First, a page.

Musk is the founder of SpaceX, which is ferrying supplies to the International Space Station and is considering building the first commercial orbital launch site in the world. South Texas is one of several locations in the running for what Musk describes as a commercial Cape Canaveral.
As for Tesla, Musk compares it to Dell Inc. when it started out.
“Dell Computer wouldn’t exist if Michael Dell had not been able to go direct when he started out,” Musk testified last year. “Cause he was just some kid in a dorm.”
Of course, the billionaire Musk is no kid in a dorm, but he told lawmakers that Tesla’s groundbreaking technology is the hurdle to selling the car through dealerships.
He and others argued that Tesla’s sales are too small to justify a stand-alone franchise dealership and in established dealerships the sales staff, working on commission, would favor easier-to-sell gasoline vehicles.
“I believe the only model for a small company with a new technology is the direct sales model,” Musk said.
Wolters disagreed, saying Musk can accomplish his goals under existing law.
He said car manufacturers are allowed to finance and control how a dealership operates as long as an investor is the dealer who eventually has the right to purchase the dealership.
Wolters said the investor wouldn’t have to be a Texan and could be on Musk’s executive team in California.
Diarmuid O’Connell, Tesla’s vice president of business development, said Wolters’ suggestion is an exception in the law designed to help the “historically underrepresented” by diversifying the state’s car dealers.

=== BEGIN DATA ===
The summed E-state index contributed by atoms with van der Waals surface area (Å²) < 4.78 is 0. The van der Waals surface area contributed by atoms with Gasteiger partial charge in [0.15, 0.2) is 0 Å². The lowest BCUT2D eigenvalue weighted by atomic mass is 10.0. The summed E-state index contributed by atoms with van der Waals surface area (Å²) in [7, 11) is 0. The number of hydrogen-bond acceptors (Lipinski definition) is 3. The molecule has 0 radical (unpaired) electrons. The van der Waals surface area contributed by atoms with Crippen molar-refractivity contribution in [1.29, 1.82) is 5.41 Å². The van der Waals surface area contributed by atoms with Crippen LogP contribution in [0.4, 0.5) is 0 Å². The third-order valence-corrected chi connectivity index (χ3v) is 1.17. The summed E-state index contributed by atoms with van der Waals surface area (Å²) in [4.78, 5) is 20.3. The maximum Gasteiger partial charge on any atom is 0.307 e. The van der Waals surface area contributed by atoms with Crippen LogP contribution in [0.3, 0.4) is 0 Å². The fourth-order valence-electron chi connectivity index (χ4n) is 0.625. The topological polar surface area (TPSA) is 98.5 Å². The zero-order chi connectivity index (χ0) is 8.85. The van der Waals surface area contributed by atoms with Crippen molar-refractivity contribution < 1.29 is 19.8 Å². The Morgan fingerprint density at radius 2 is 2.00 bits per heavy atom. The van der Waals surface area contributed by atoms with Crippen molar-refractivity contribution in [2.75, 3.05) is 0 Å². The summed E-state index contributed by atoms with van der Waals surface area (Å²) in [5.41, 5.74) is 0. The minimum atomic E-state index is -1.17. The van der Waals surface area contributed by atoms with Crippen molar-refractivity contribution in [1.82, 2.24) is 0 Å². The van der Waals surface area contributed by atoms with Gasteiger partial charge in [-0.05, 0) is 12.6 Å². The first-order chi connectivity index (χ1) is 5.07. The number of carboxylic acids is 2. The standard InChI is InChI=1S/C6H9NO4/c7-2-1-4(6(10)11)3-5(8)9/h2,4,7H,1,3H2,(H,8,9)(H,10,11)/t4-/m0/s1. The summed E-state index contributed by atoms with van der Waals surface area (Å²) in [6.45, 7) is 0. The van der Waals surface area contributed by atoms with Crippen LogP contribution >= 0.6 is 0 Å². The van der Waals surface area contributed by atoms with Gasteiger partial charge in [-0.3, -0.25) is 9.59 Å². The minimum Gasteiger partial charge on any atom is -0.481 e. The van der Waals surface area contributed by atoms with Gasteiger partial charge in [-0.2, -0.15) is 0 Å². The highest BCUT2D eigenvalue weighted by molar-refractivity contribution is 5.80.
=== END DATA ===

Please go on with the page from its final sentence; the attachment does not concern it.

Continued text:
“The last thing we are trying to do is sneak in through the back door,” O’Connell said.
Finally, Wolters argued that Tesla would be an attractive investment for many established car dealers.
“I have dealers today who would build him a stand-alone dealership to sell that brand,” he said.
The state’s automobile dealers are a powerful force at the Capitol.
According to Texans for Public Justice, dealership interests contributed more than $2.5 million in Texas’ 2012 elections, including six-figure sums to Perry, Attorney General Greg Abbott, House Speaker Joe Straus and Lt. Gov. David Dewhurst.
More importantly, every lawmaker has car dealers in his or her district.
Rodriguez said he will reintroduce legislation in 2015 that would allow Tesla to sell cars in Texas without going through a franchise dealership.
He said compromises being considered in Ohio and New York could be a blueprint. In both instances, auto dealers and Tesla have agreed the company would limit the number of its sales outlets.
Tesla’s decision on locating its battery factory could be a pivotal factor in the legislation’s chances.
“If Tesla decides to come to Texas, I think it’s going to be difficult for us not to address this,” Rodriguez said.
And if Tesla goes elsewhere?
Rodriguez said there might be some second-guessing about failing to compromise last year.
“If we had done that sooner,” he said, “we might have had a better chance.”
©2014 Austin American-Statesman, Texas